The microcephaly now reportedly affecting thousands of babies in Brazil, which the media have attributed to the mosquito-borne Zika virus, may not be caused by a virus after all. According to reports from a group of Argentinian doctors called Physicians in Crop-Sprayed Towns (PCST), a chemical called pyriproxyfen — which has been introduced to drinking water in mosquito-ridden areas of Brazil to cause deadly mutations in mosquito larvae — may be the real cause of the birth defect.
In 2014, there were 147 cases of microcephaly reported in Brazil. That year, the Brazilian government began putting the larvicide into drinking water in Pernambuco, the state now reporting 35% of Brazil’s 4000 new microcephaly cases.
The PCST doctors say that previous outbreaks of Zika that infected up to 75% of the population in affected countries did not show a spike in microcephaly cases. PCST (and the New York Times) note that in Colombia, none of more than 3000 pregnant women reported to be infected with the virus has given birth to an infant with microcephaly.
Zika has lately spread to 250 cities and towns in Colombia, but there has been no surge in cases of the birth defect. According to the Times, in Cúcuta, a city of 650,000 “that sits squarely in the range of the mosquitos that transmit the virus . . . it is difficult to find a person who has not had Zika or known someone who did. Entire families have come down with the symptoms.” At the main hospital, 80 pregnant women have sought treatment for the virus and have been offered abortions in the event that birth defects are detected in utero (abortion is legal in Colombia), but so far, the hospital has not performed any abortions on Zika-infected women.
Colombia’s Deputy Health Minister is quoted in the Times as saying, “There’s a lot we don’t know about this disease. What we know is there’s a growing disparity between what we’re seeing in Colombia with Zika and the experience in Brazil.”
The World Health Organization, while initiating new efforts to halt the spread of the virus, has stated that the link between Zika and the birth defect has yet to be established. The Times says “the scientific link between between Zika and microcepahy in infants has not been proved,” though international health officials say the link is “strongly suspected.” Similarly, Dr. Patricia Pestana Garcez, who researches microcephaly at the Federal University of Rio de Janeiro said “there is no direct evidence that the virus causes microcephaly” but advised that circumstantial evidence indicated people shouldn’t take chances.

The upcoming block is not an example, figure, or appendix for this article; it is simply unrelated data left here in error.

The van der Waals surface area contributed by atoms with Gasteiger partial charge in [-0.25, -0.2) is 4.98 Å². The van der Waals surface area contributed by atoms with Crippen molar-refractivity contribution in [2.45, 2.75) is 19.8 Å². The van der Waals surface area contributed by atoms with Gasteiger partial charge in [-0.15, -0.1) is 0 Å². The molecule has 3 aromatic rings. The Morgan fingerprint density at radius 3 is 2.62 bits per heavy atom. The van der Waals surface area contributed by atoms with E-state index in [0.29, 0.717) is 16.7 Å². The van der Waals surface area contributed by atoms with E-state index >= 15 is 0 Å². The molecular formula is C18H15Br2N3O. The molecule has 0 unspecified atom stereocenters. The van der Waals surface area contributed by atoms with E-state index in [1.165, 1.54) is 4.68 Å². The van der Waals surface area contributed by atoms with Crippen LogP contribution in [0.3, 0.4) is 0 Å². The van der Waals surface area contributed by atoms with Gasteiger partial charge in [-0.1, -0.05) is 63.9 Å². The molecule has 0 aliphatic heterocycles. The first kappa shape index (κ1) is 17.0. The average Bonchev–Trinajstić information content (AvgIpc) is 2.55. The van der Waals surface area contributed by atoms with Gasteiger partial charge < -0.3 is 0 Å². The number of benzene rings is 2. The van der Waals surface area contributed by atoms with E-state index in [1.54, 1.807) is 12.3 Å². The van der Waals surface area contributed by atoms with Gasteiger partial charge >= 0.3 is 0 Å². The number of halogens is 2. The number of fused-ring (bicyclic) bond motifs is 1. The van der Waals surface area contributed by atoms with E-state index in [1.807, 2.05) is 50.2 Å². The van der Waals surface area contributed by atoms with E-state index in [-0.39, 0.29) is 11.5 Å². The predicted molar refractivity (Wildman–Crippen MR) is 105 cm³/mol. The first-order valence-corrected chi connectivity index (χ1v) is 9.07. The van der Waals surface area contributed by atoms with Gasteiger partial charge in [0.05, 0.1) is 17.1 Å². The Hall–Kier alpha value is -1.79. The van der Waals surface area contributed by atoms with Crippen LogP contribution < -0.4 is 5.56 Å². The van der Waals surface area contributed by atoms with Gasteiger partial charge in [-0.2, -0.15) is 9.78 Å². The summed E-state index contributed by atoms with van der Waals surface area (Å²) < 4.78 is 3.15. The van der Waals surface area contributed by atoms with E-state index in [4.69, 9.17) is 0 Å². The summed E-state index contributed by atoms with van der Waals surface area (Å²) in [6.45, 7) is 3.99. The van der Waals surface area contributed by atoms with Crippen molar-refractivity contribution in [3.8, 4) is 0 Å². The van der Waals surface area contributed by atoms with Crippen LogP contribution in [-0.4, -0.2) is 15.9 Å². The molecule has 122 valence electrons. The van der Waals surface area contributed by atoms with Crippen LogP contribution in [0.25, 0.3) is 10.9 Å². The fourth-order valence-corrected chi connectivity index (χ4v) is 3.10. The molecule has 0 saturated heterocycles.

Meanwhile, according to the Washington Post, many of the cases of microcephaly reported in Brazil may not be microcephaly or may not be linked to Zika. Britain’s Daily Telegraph notes that “the country has registered a total of 3,852 suspected cases [of microcephaly], but of the roughly 1,200 investigated so far, just 462 have been confirmed. Evidence of Zika infection was found in just 41 of the affected babies.”
A report issued in early February by an organization of public health workers called the Brazilian Association of Collective Health (ABRASCO) reads as follows.
In 2014 a new larvicide, pyriproxyfen, was introduced to the drinking water. . . . This larvicide is a juvenile hormone analogue or juvenoid, with the mechanism of inhibiting the development of insect adult characteristics. . . . [Potential] damage to the environment and human health arising from the use of chemicals in vector control has not been properly studied or revealed to vulnerable populations [or to] public health workers. . . . The organophosphate insecticide temephos . . . was introduced in Brazil in 1968 as a larvicide in drinking water, especially in the North and Northeast of Brazil. Its impacts on people’s health has not been studied. We know that despite the fact that the mosquitos had resistance to it, it continued to be used until it ran out . . . despite abundant toxicological information about it concerning potential risks to human health.
Virtually all of the mainstream media take it as proven that the birth defect is caused by the mosquito, and concentrate on reporting multi-national, multi-agency efforts to develop a Zika vaccine or breed Zika-free mosquitos. It appears that only doctors and public health workers on the ground are demanding that the chemical be investigated.
Given that a common cause of microcephaly is chemical — drug and alcohol abuse in pregnancy — the pesticide-laced drinking water seems at least worthy of study.
Though Monsanto-affiliate Sumimoto Chemical claims in its literature that pyriproxyfen poses little risk to birds, fish, and mammals, it notes that the chemical is a “teratogenic” (i.e., it works by causing birth defects).
Brazilian and Argentinian doctors are challenging the Brazilian government’s rush to blame the virus; meanwhile the government of Grande do Sul in southern Brazil has stopped using the chemical.
The PCST doctors suggest that the Brazilian government has rejected “the hypothesis of direct and cumulative chemical damage caused by years of endocrine and immunological disruption of the affected population” in order to deflect blame from its water treatment program.
So is it the pest or the pesticide? Time will tell.
Image by Agência Brasília, courtesy of Creative Commons license.